Reading and writing instruction should be delivered for two to three hours a day (almost as much time as a major league baseball game). During that time, teachers have to switch gears frequently: sometimes teaching decoding (if she is a primary grade teacher) and vocabulary and reading comprehension and reading fluency and writing. Each of these parts of the game have their own tenor; some require speed, others reflection.

Teachers have to switch gears in other ways too: sometimes telling kids what to do, other times showing them, and still others, assigning practice and sitting back to watch, providing guidance and support as needed.

Of course, things don’t always go right: you thought an explanation would be enough, but the kids weren’t getting it, so you stopped to show them how. Or you thought three examples would be enough, but it wasn’t and you had to slow down to provide even more practice. Or, the text being read turned out to be a richer experience than you had guessed, so now you want to finish only half of the article today, so that it can be covered in greater, and more profitable, depth. (And, yes, there are those times, when everything seems to go right and you complete a lesson in half the time expected and need to stay on your game, getting a head start on the next lesson since you can’t afford to waste a valuable minute).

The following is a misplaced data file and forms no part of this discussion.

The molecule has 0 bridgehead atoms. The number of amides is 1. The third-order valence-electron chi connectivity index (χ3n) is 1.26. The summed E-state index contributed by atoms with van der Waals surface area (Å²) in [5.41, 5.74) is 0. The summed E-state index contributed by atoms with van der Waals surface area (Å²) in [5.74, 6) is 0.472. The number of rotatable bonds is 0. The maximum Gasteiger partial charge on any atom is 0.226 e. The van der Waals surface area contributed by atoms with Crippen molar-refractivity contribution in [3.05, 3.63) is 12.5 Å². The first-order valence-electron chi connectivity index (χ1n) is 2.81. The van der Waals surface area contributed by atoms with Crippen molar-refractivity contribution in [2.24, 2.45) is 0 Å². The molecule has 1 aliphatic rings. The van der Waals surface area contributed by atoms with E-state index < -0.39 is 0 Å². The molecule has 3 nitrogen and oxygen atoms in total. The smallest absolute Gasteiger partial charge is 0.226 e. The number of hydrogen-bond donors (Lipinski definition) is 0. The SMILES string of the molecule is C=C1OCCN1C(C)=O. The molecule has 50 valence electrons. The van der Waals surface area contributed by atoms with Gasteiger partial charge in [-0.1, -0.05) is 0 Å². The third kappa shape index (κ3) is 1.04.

Teaching literacy effectively requires a kind of serenity… a big picture understanding of what is going on, and of what has to happen, and an ability to speed up, slow down, push, stop, and stand back and watch. Teaching reading cannot be done with clenched teeth.

Friday, March 13, 2009

Why It Sometimes Looks Like Teaching Does Harm

I was speaking with a teacher who was not a big fan of phonics instruction. It was not that she was totally against it, in fact her concerns had arisen from observing the children who she was teaching phonics to. She was concerned because, often, when she introduced new skills, the kids seemed more awkward and more confused than when she started.